What should you look for when buying lacquer or wrapped drum shells?
By Tim Kane
STURBRIDGE, MA – What happens when your sound guy misses the tom clip and drops a mic right atop your nicely lacquered kick drum shell? How about when you leave your wrapped drums in a 100-plus degree car for several days?
It usually means bad things for both types of drum shell finishes.
Lacquer and satin finishes on outer drum shells certainly look great, especially if they accentuate the inner wood grain well, but can get chipped and damaged more easily than plastic drum wrap. Wraps, on the other hand, are more durable, but purists argue they conceal the true inner sound of a shell.
Some dings on a lacquer/satin oil kit can damage not only the finish but also the actual drum, making the argument that if you are an active gigging drummer, a wrap kit will better protect the drum and last longer.
My opinion is so long as you take care of your drum set equipment, it takes care of you. Like a guitar, use cases and care when handling and moving drums. Any drum set can get dinged and scratched whether sitting in your practice spot or on stage. Yes, a lacquer finish is more fragile and easier to dent, but wraps scratch and are more prone to temperature swings affecting the plastic’s glue bond with wooden shell.
A recent IIRC study states that wraps reduce resonance by 4.7 percent. Perhaps that is what you want for sound and in exchange for the nice visual textures, you are willing to sacrifice that percentage. I tend to disagree, as wrap by its very essence, if glued properly, adds another ply layer of thickness to your overall drum shell. The thicker your shell ply, the bigger the sound.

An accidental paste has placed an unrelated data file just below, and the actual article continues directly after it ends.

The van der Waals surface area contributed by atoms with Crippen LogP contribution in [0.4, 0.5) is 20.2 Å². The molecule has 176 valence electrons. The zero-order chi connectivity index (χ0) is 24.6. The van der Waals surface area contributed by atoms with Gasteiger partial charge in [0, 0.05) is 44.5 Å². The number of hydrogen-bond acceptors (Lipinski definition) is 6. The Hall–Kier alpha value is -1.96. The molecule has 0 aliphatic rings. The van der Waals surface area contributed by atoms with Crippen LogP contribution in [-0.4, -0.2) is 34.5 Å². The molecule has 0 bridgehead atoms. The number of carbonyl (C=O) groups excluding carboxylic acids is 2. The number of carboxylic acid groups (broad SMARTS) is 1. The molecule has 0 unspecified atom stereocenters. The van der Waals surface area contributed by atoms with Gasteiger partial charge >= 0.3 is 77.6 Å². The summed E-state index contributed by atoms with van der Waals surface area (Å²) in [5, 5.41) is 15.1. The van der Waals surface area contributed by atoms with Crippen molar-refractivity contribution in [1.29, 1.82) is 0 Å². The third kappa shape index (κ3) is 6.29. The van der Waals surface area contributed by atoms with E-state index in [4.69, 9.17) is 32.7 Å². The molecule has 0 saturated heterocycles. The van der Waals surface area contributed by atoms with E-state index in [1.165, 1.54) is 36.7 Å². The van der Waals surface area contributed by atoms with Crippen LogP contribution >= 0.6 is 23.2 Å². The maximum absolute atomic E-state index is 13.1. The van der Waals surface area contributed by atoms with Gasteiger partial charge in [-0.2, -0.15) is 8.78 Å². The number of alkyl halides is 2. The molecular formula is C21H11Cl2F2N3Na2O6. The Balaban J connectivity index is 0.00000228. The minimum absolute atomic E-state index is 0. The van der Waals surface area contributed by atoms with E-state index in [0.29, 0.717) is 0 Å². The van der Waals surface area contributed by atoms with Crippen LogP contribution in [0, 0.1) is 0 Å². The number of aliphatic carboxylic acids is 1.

So what should you look for when buying lacquer or wrapped shells?
On lacquer shells, the overall appearance of wood is first and foremost. Does the lacquer show off the outer shell’s knots, curvatures, and grain textures enough, or are you going for a smoky look? Does there appear to be enough clear sealant coat atop the lacquer finish for added protection? How does the finish appear under bright lights versus dark corners? Will they blend well with your other drums?
As for plastic drum wrap, there are nearly endless varieties of colors including solid, swirl, sparkle and pearl patterns to choose from. If you visit a music store, don’t just go with the available floor models. Ask what’s available for textures online or from their distributors.
Remember, a lacquer or satin finish produces a more “open” sounding drum allowing the shell to resonate more freely than is possible with a plastic wrapped finish. However, a wrapped finish can be more durable as well as less expensive.
Everyone has his or her own opinion about what looks and sounds good for shell finishes. Some say my bright green pearl wrap Rodgers kit should only be played at Christmas parties, and that my cherry red lacquer finish Gretsch kit should be in a Marlboro cigarette commercial.
But I sure like the look – and sound – of both, and that is all that matters.
– Tim Kane is a professional writer and drummer of 30-plus years living in Massachusetts. http://www.kaneschoolofdrums.com